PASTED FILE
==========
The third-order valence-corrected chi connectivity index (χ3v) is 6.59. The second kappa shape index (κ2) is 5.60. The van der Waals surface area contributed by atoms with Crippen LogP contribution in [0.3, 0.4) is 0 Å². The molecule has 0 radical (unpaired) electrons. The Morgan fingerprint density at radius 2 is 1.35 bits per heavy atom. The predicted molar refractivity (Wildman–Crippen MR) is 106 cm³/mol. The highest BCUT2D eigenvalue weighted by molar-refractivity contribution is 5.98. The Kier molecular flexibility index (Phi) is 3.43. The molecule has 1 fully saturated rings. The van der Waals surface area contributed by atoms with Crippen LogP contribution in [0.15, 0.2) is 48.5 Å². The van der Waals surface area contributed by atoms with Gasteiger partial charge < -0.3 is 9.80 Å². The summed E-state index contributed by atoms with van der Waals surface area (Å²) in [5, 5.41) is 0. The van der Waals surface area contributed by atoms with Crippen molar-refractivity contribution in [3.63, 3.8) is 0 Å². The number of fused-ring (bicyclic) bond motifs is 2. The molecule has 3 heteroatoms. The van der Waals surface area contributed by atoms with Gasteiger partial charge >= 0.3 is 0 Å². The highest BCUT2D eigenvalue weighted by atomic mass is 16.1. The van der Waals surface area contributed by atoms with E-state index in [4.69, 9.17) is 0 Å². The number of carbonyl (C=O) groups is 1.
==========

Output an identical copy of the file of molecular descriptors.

The third-order valence-corrected chi connectivity index (χ3v) is 6.59. The second kappa shape index (κ2) is 5.60. The van der Waals surface area contributed by atoms with Crippen LogP contribution in [0.3, 0.4) is 0 Å². The molecule has 0 radical (unpaired) electrons. The Morgan fingerprint density at radius 2 is 1.35 bits per heavy atom. The predicted molar refractivity (Wildman–Crippen MR) is 106 cm³/mol. The highest BCUT2D eigenvalue weighted by molar-refractivity contribution is 5.98. The Kier molecular flexibility index (Phi) is 3.43. The molecule has 1 fully saturated rings. The van der Waals surface area contributed by atoms with Crippen LogP contribution in [0.15, 0.2) is 48.5 Å². The van der Waals surface area contributed by atoms with Gasteiger partial charge < -0.3 is 9.80 Å². The summed E-state index contributed by atoms with van der Waals surface area (Å²) in [5, 5.41) is 0. The van der Waals surface area contributed by atoms with Crippen molar-refractivity contribution in [3.63, 3.8) is 0 Å². The number of fused-ring (bicyclic) bond motifs is 2. The molecule has 3 heteroatoms. The van der Waals surface area contributed by atoms with Gasteiger partial charge >= 0.3 is 0 Å². The highest BCUT2D eigenvalue weighted by atomic mass is 16.1. The van der Waals surface area contributed by atoms with E-state index in [4.69, 9.17) is 0 Å². The number of carbonyl (C=O) groups is 1.